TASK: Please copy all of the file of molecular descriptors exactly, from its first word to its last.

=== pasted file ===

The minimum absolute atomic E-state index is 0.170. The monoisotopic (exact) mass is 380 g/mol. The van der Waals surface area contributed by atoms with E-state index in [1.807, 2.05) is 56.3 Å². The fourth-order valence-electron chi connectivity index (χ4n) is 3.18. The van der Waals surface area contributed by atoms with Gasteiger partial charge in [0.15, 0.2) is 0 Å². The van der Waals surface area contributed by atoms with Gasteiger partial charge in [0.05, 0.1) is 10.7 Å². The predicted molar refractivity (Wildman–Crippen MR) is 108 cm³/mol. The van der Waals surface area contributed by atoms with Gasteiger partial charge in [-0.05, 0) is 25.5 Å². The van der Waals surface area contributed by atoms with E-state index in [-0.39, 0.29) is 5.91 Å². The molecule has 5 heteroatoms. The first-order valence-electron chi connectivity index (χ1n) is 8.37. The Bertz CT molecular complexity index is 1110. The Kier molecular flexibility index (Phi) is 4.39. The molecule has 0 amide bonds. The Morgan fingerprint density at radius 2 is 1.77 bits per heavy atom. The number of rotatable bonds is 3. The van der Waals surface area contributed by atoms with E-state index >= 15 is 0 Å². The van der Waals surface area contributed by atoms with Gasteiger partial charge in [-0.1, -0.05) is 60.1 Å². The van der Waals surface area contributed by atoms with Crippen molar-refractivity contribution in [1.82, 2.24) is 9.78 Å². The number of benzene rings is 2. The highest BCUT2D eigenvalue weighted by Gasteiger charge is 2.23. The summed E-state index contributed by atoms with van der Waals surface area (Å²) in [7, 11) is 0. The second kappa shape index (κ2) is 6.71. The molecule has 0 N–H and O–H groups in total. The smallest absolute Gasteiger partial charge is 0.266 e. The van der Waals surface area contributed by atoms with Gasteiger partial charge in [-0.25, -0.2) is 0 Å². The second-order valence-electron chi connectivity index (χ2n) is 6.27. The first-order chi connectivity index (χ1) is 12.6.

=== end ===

The minimum absolute atomic E-state index is 0.170. The monoisotopic (exact) mass is 380 g/mol. The van der Waals surface area contributed by atoms with E-state index in [1.807, 2.05) is 56.3 Å². The fourth-order valence-electron chi connectivity index (χ4n) is 3.18. The van der Waals surface area contributed by atoms with Gasteiger partial charge in [0.15, 0.2) is 0 Å². The van der Waals surface area contributed by atoms with Gasteiger partial charge in [0.05, 0.1) is 10.7 Å². The predicted molar refractivity (Wildman–Crippen MR) is 108 cm³/mol. The van der Waals surface area contributed by atoms with Gasteiger partial charge in [-0.05, 0) is 25.5 Å². The van der Waals surface area contributed by atoms with E-state index in [-0.39, 0.29) is 5.91 Å². The molecule has 5 heteroatoms. The first-order valence-electron chi connectivity index (χ1n) is 8.37. The Bertz CT molecular complexity index is 1110. The Kier molecular flexibility index (Phi) is 4.39. The molecule has 0 amide bonds. The Morgan fingerprint density at radius 2 is 1.77 bits per heavy atom. The number of rotatable bonds is 3. The van der Waals surface area contributed by atoms with E-state index >= 15 is 0 Å². The van der Waals surface area contributed by atoms with Gasteiger partial charge in [-0.1, -0.05) is 60.1 Å². The van der Waals surface area contributed by atoms with Crippen molar-refractivity contribution in [1.82, 2.24) is 9.78 Å². The number of benzene rings is 2. The highest BCUT2D eigenvalue weighted by Gasteiger charge is 2.23. The summed E-state index contributed by atoms with van der Waals surface area (Å²) in [7, 11) is 0. The second kappa shape index (κ2) is 6.71. The molecule has 0 N–H and O–H groups in total. The smallest absolute Gasteiger partial charge is 0.266 e. The van der Waals surface area contributed by atoms with Gasteiger partial charge in [-0.25, -0.2) is 0 Å². The second-order valence-electron chi connectivity index (χ2n) is 6.27. The first-order chi connectivity index (χ1) is 12.6.